Football Diary


by Patrick O'Connor




LOVE the idea being suggested by a part-time professional league which operates in the north of England.


The Northern League, said to be one the world's oldest professional leagues, is set to introduce “secret shoppers” to spot officials and players who swear during games.


The plan is that the League could then “name and shame” the worst offending clubs. The League covers 46 clubs from Northumberland, Tyneside, Teesside, County Durham and North Yorkshire and chairman Mike Amos said: “People say to me 'it's a passionate game' and it is - but it is also a disciplined game. If you go to a Premier League game with 50,000 people there and the players and management are effing and blinding, you can't hear it, and so in a sense it doesn't matter.


“But if you are at a game with 100 people in the ground, you can hear.”


Now it looks as a “swearing league” will be published on a club's website, in programmes and the league's own magazine.


Mr Amos added: “We have to get it through to the managers that the crowd is a few feet behind them. If they are swearing like that on a main street on a Friday night they would be arrested, so what makes it acceptable at a ground?”


Find it difficult to argue with that.


Euro 2012 is now upon us and many top footballers are virtually playing the whole year around.


Dr Jiri Dvorak, the chief medical officer for Fifa, has warned that the “abuse” of painkillers is putting the careers and health of international footballers in jeopardy.


He said that the last World Cup almost 40 per cent of players were taking pain medication prior to every game.


He told the BBC: “Unfortunately, there is the trend to increase the intake of medication. It is something that we have to really take seriously and ask what is behind it?”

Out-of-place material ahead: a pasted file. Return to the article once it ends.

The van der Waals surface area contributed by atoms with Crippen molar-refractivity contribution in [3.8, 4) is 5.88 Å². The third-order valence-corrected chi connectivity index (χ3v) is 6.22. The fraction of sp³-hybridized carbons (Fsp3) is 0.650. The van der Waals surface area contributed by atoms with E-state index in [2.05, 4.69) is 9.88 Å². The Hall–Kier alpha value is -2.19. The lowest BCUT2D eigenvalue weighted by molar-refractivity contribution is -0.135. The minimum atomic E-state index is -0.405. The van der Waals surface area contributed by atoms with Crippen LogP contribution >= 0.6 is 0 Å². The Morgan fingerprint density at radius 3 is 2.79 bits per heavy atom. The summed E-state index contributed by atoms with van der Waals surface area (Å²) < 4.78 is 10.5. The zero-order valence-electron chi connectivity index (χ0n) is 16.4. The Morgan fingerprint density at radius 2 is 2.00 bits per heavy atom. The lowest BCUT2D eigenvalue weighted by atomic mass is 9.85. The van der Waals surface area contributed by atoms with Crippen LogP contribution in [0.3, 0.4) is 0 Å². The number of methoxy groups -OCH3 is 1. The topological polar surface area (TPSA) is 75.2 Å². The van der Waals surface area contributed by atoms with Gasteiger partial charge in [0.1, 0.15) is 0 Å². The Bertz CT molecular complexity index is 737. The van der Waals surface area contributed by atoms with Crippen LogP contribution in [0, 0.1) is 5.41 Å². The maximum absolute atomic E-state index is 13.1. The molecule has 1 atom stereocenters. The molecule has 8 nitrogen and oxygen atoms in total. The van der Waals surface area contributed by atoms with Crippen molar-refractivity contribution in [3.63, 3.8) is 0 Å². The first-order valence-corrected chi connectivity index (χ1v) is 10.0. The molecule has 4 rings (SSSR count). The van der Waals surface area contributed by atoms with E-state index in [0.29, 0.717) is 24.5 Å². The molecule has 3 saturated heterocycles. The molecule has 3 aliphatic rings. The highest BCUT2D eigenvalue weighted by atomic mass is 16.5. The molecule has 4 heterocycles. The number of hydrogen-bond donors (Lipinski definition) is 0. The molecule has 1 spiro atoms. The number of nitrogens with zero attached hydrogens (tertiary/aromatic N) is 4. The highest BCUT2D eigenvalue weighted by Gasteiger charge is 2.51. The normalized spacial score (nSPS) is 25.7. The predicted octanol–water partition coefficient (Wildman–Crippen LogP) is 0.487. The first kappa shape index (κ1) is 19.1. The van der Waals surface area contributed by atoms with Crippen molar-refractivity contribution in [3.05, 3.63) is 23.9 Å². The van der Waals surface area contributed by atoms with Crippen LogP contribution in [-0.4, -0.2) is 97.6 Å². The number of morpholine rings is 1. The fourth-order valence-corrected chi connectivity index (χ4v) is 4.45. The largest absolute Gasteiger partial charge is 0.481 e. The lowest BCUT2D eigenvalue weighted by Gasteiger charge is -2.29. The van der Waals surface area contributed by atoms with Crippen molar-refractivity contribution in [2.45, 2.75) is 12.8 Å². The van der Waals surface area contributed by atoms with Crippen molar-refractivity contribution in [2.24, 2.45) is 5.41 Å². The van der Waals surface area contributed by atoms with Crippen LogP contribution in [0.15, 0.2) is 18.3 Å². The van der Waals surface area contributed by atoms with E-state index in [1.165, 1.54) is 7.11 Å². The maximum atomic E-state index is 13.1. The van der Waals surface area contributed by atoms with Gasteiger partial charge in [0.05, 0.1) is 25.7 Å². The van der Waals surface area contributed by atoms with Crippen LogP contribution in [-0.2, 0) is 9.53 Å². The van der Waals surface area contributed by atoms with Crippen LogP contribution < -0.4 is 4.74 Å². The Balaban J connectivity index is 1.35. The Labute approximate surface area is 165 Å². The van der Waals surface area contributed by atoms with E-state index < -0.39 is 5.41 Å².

Pressure to win is what is behind it – but at what cost?


As for the tournament itself, the big debate is whether teams will try and emulate Chelsea by stifling Spain's Barcelona type passing game.


Chelsea knocked the Spanish giants at the semi-final stage of the Champions League and former Liverpool midfielder Jan Molby said: “It shows you how quickly football evolves that teams have got used to playing against Barcelona. Even with the Spanish team, I'm thinking where does the width come from with pace? So they are becoming a little bit predictable.”


We shall see but I still think Spain are favourites.


I see that England are rated the fourth best team in Europe, according to Fifa's latest world rankings which I think is rather generous.


Newly appointed manager Roy Hodgson will no doubt turn out a well-drilled, disciplined side but for me England lack flair, especially with star striker Wayne Rooney suspended for the first two games.


There has been plenty of talk pre-tournament about how to tackle racism if it rears its ugly head in Poland or Ukraine.


The Uefa president Michel Platini says the best way is for referees to stop a match whenever there is abuse. But he also warns that any players who walk off the pitch at Euro 2012 due to racial abuse will be booked.


And how sad it was to read that the Dutch players, who had the day before visited the nearby Nazi concentration camp at Auschwitz, had been subjected to racial chanting during a open training session.


Will we ever learn?